Duplex Foster Child (response)

Erin Russell

Like uniform growths on the underbelly of a curling/yielding shoot
Spreading white hives, the thighs of late pregnancy,
When they left you at the duplex you were old enough
Already the night was
Sleepless the sound of jets
The wrist-slit sky you stone faced the spackled ceiling
The smell of her boyfriend’s cigarettes, the molding/rolling papers like
Currency in absent reference
Like stars that extinguish in cities
His cowboy
     Boots in the corner near the open door
The negative space of ankles knocking out like tumours
      Coldplaying /in/ the split level den       straight on till morning
                        Other children, foster children, Overwatch-gamer lost children below your crepe paper mattress
folding words away,
               folding worlds away,
bookending palimpsests on your as-yet unmarked skin

Nameless boys, curious boys, first-star-on-the-right boys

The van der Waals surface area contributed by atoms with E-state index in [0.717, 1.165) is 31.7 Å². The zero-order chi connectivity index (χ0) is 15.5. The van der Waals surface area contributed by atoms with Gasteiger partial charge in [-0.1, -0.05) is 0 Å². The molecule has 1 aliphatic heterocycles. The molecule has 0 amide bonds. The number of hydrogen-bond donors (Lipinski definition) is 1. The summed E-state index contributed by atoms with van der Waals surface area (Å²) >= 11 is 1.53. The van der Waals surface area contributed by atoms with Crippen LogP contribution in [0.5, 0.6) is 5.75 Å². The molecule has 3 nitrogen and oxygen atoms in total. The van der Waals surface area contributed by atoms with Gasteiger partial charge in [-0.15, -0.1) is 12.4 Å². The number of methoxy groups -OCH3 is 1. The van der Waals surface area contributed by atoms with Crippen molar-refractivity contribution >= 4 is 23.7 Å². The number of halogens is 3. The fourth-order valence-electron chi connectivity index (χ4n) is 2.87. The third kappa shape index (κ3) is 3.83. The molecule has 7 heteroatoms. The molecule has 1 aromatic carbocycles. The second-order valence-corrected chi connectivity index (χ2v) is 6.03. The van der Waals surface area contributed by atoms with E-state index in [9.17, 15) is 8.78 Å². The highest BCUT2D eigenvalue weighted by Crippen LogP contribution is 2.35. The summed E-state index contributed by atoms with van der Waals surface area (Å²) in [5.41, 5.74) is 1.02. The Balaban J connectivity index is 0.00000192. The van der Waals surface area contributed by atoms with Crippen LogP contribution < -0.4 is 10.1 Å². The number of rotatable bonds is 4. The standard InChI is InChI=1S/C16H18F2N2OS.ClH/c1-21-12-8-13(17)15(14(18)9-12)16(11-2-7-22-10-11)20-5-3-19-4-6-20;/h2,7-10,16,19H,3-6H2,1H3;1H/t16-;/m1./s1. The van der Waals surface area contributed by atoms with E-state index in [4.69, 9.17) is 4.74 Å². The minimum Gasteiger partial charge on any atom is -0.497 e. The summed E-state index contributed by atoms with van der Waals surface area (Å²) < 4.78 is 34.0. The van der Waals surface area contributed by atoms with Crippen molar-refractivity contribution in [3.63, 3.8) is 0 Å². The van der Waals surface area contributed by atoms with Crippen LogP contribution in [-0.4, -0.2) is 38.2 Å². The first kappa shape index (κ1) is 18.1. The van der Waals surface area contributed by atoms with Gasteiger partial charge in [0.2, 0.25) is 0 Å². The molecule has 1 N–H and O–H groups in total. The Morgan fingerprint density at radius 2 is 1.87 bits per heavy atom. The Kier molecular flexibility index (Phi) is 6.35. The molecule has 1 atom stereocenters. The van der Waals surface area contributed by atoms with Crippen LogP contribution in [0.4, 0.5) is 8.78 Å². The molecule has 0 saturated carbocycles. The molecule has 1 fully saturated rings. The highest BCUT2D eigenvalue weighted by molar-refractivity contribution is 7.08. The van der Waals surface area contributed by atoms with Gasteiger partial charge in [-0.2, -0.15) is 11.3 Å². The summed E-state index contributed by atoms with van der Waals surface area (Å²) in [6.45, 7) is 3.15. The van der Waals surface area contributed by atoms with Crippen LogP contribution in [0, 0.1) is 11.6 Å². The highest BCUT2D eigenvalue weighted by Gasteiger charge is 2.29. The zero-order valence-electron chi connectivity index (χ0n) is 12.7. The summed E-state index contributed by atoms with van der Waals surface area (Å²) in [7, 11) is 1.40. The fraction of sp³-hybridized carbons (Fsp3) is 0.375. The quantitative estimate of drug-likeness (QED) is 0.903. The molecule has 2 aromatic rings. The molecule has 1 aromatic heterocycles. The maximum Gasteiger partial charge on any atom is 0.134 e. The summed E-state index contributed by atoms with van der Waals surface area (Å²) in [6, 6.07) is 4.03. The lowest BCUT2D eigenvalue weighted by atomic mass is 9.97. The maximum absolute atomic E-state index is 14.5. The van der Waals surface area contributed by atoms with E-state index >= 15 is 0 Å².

the boots

           were brown or bottle green

Erin Russell is a writer from Calgary living in Amsterdam. Her work has appeared in Scrivener, Montage, Time Out Amsterdam, and The Holland Times among others, and has been translated into French and Chinese. She won the Wycliffe College Poetry Award at the University of Toronto two years in a row. She lectures in literature and writing at Amsterdam University College.


Het Diner

Lydia Unsworth

Buttons that respond organically, take what they see and enjoy the proximity of other animals, the things they say, the way we say them. No longer villages, we are three-course meals, one plate after another, each understood only in terms of our neighbours, our alternatives, our allergens. I’m talking about smashing the plates up, the cutlery, getting our hands in, even if it’s soup and we’re not built for it. I’m talking about eating off the floor if we want to, legs entwined, mouthfuls from the arms of eager acquaintances. I’m talking about houses with ten bedrooms, five beds in each. I’m talking about telling people where you are going, not because you have to, but because you might want them to come along. Gentle snoring like the sound of waves crashing against rocks that have always been uncommunicative. Reliable. You, the sand. Me, the sand. All of it inseparable, unimportant. I want bread and butter with too much butter. Watch me. I want to eat with my unwashed hands.